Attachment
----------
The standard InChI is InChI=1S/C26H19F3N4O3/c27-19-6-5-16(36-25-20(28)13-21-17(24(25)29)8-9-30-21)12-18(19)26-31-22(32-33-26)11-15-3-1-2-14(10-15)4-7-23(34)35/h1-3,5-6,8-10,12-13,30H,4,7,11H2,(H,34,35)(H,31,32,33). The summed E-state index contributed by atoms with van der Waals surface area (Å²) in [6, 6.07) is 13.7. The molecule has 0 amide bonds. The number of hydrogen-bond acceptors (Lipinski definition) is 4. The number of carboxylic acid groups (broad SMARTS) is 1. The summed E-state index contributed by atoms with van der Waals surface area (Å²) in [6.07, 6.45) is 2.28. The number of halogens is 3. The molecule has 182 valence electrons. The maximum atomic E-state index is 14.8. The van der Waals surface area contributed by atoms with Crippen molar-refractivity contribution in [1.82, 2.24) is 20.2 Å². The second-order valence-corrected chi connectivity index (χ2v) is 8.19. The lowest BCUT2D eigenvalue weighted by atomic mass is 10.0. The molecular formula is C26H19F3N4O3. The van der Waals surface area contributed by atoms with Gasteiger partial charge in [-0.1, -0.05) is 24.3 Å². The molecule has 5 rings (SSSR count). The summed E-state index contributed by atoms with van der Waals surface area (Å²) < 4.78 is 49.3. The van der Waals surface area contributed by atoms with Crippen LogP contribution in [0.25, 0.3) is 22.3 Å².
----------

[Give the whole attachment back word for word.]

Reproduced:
The standard InChI is InChI=1S/C26H19F3N4O3/c27-19-6-5-16(36-25-20(28)13-21-17(24(25)29)8-9-30-21)12-18(19)26-31-22(32-33-26)11-15-3-1-2-14(10-15)4-7-23(34)35/h1-3,5-6,8-10,12-13,30H,4,7,11H2,(H,34,35)(H,31,32,33). The summed E-state index contributed by atoms with van der Waals surface area (Å²) in [6, 6.07) is 13.7. The molecule has 0 amide bonds. The number of hydrogen-bond acceptors (Lipinski definition) is 4. The number of carboxylic acid groups (broad SMARTS) is 1. The summed E-state index contributed by atoms with van der Waals surface area (Å²) in [6.07, 6.45) is 2.28. The number of halogens is 3. The molecule has 182 valence electrons. The maximum atomic E-state index is 14.8. The van der Waals surface area contributed by atoms with Crippen molar-refractivity contribution in [1.82, 2.24) is 20.2 Å². The second-order valence-corrected chi connectivity index (χ2v) is 8.19. The lowest BCUT2D eigenvalue weighted by atomic mass is 10.0. The molecular formula is C26H19F3N4O3. The van der Waals surface area contributed by atoms with Gasteiger partial charge in [-0.1, -0.05) is 24.3 Å². The molecule has 5 rings (SSSR count). The summed E-state index contributed by atoms with van der Waals surface area (Å²) < 4.78 is 49.3. The van der Waals surface area contributed by atoms with Crippen LogP contribution in [0.25, 0.3) is 22.3 Å².